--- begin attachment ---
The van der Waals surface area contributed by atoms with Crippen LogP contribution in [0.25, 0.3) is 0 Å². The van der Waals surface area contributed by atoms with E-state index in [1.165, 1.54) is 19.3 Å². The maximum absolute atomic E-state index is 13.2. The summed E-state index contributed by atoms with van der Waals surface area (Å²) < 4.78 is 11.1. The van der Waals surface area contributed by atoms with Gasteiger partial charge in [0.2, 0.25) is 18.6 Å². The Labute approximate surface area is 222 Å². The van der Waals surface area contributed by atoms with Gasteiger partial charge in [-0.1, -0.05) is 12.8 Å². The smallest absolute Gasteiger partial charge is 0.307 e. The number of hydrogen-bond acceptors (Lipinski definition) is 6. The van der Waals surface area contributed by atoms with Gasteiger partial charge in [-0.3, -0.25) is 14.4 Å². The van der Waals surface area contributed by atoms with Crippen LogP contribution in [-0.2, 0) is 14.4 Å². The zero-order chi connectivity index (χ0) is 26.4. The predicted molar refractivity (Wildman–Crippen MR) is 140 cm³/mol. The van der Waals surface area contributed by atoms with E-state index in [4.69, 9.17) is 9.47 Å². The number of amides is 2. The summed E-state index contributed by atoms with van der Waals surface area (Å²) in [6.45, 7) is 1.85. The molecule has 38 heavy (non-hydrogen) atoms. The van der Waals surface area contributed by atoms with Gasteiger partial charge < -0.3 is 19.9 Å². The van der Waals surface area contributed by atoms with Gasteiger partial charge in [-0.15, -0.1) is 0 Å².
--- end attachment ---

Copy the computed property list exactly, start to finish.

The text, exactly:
The van der Waals surface area contributed by atoms with Crippen LogP contribution in [0.25, 0.3) is 0 Å². The van der Waals surface area contributed by atoms with E-state index in [1.165, 1.54) is 19.3 Å². The maximum absolute atomic E-state index is 13.2. The summed E-state index contributed by atoms with van der Waals surface area (Å²) < 4.78 is 11.1. The van der Waals surface area contributed by atoms with Gasteiger partial charge in [0.2, 0.25) is 18.6 Å². The Labute approximate surface area is 222 Å². The van der Waals surface area contributed by atoms with Gasteiger partial charge in [-0.1, -0.05) is 12.8 Å². The smallest absolute Gasteiger partial charge is 0.307 e. The number of hydrogen-bond acceptors (Lipinski definition) is 6. The van der Waals surface area contributed by atoms with Gasteiger partial charge in [-0.3, -0.25) is 14.4 Å². The van der Waals surface area contributed by atoms with Crippen LogP contribution in [-0.2, 0) is 14.4 Å². The zero-order chi connectivity index (χ0) is 26.4. The predicted molar refractivity (Wildman–Crippen MR) is 140 cm³/mol. The van der Waals surface area contributed by atoms with E-state index in [4.69, 9.17) is 9.47 Å². The number of amides is 2. The summed E-state index contributed by atoms with van der Waals surface area (Å²) in [6.45, 7) is 1.85. The molecule has 38 heavy (non-hydrogen) atoms. The van der Waals surface area contributed by atoms with Gasteiger partial charge < -0.3 is 19.9 Å². The van der Waals surface area contributed by atoms with Gasteiger partial charge in [-0.15, -0.1) is 0 Å².